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03ABUJA1012 2003-06-09 19:42:00 CONFIDENTIAL Embassy Abuja
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					  C O N F I D E N T I A L SECTION 01 OF 02 ABUJA 001012 



E.O. 12958: 6/10/03


Classified by: Ambassador Howard F. Jeter. Reasons 1.5(b) and (d)

1. (C) Summary: During a May 2 meeting to deliver the
non-paper on narcotics and law enforcement
certification to the Minister of Justice Kanu Agabi
(Reftel), Ambassador Jeter took the opportunity to
discuss the April elections with the Minister. The
blunt, straight-talking Agabi decried the manipulation
and vote tampering that affected the elections in some
states. Agabi opined that the electoral tribunals
should overturn some of the most egregious actions.
For the longer term, he said that the Independent
National Electoral Commission needed a major overhaul
to improve its political impartiality and technical
competence. End Summary.

2. (C) Minister Agabi thanked the Ambassador for the
congratulatory message from the White House to
President Obasanjo. Agabi said Obasanjo was very
pleased. Ambassador Jeter replied the United States
recognized the elections were occasioned by serious
irregularities in some areas of the country but still
the process yielded some positive results. He pointed
out that Nigeria has a growing consensus on the
electoral law, there is now the beginnings of a
computerized voter roll, eligibility requirements for
political parties are now clear, voter turn out was
encouraging, and the conduct of the elections was
generally peaceful. He pointed out, however, that
INEC needed significant reform, starting with the
appointment process. (INEC National and State
Commissioners are appointed by the President). Agabi
agreed but predicted INEC reform would be unlikely
because the election had further weakened the
opposition in the National Assembly that would have
been the element to advocate this reform. Ambassador
Jeter responded that "a PDP super majority in the
Assembly may not be such a good thing either." The
Ambassador expressed hope the new National Assembly
would perform better than its predecessor. He
observed that some of the newly elected lawmakers were
"reformers" who could improve the Assembly and that
the Embassy would try to work with them. Agabi
responded by saying, "democracy is an experiment in
Nigeria, 75 percent of the resources are spent on 10
percent of the people." The National Assembly is too
large and the Cabinet is bloated with too many
Ministers, he asserted. When asked to assess the
prospects for reforms in the second Obasanjo
Administration, the Minister responded that one of the
President's problems was that he followed the last
advice given; this was compounded by the fact that he
had too many advisors.

3. (C) The Ambassador asked the Justice Minister for
his thoughts on the next President of the Senate and
Speaker of the House. Agabi replied that under the
current arrangement of zoning key positions to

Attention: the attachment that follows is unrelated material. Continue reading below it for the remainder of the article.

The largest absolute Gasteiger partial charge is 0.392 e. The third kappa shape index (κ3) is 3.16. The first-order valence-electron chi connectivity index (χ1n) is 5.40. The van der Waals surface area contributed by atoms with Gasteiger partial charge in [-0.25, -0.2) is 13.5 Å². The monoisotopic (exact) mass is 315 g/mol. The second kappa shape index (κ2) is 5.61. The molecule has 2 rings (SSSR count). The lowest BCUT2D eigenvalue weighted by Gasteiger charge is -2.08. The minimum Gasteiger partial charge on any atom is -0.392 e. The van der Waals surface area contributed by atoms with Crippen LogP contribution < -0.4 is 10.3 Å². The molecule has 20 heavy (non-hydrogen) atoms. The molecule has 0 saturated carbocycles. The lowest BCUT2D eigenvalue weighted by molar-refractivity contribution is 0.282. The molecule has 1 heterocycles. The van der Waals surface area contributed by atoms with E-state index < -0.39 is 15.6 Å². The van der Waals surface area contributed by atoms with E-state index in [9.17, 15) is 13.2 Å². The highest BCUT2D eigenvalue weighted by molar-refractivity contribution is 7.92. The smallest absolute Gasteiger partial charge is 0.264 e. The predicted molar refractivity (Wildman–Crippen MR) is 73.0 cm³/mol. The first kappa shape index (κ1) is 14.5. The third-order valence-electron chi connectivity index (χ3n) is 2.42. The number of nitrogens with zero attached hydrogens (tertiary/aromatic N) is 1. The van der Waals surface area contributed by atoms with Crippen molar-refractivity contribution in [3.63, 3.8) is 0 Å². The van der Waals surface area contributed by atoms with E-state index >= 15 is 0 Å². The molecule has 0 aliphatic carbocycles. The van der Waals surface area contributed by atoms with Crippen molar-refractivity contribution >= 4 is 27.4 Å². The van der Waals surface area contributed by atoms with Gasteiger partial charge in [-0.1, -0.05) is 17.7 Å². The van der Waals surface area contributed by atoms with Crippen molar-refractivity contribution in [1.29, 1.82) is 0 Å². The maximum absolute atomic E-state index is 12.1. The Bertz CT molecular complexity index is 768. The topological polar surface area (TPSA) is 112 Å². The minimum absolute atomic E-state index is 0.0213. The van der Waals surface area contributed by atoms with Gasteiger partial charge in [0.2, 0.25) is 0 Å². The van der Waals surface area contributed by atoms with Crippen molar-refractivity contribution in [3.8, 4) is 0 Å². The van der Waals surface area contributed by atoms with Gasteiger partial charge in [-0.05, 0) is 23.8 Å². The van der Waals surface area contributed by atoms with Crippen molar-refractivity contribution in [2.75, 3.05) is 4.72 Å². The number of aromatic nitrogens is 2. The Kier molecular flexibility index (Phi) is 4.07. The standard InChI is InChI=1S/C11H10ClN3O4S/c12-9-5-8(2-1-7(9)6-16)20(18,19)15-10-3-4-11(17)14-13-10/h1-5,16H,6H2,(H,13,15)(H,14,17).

specific geopolitical regions, the Senate Presidency
would go to the Southeast, but he then complained
"there are no viable candidates from that region". He
continued, "there are very inexperienced people in the
National Assembly. They are often very active but on
the wrong subjects."

4. (C) The Ambassador expressed deep concern regarding
electoral irregularities and hoped the electoral
tribunals would look seriously at the results of
elections in several States, including Rivers, where
there were allegations of widespread irregularities
and fraud. He recounted seeing photographs of full
ballot boxes that had been thrown into a ravine.
Ambassador Jeter also mentioned Cross Rivers, Anambra,
Enugu, Edo, and Plateau States as other places where
gross irregularities occurred. He further stated that
the tribunals should look at the gubernatorial and
National Assembly contest or problems could be
expected, especially in the Southeast and part of the

5. (C) At this point, Agabi said that he would
"insist" to the President that action be taken. He
stated that there were "instances of gross malfeasance
because no elections were held in Cross Rivers".
"Crimes have been committed by high officials", he
asserted. He also stated that there were similar
reports from foreign observers. He commented that the
observers were invited to observe and their opinions
should be heard. When asked if the President could do
anything about this, the Minister replied that he
would tell the President to instruct the Tribunals
that some election results should be thrown out.

6. (C) Agabi briefly mentioned the status of GON
efforts to recoup stolen government funds from the
family of the late Head of State Sani Abacha. So far,
efforts to recover approximately 1.5 billion dollars
have been futile, Agabi said. While the funds have
been frozen, the GON is no closer to getting them
returned. Ambassador Jeter asked Agabi about the
assassination case of former Justice Minister, Bola
Ige. Agabi's only remark was that the people
currently on trial were probably not the real killers,
an admission that he said he would not make public.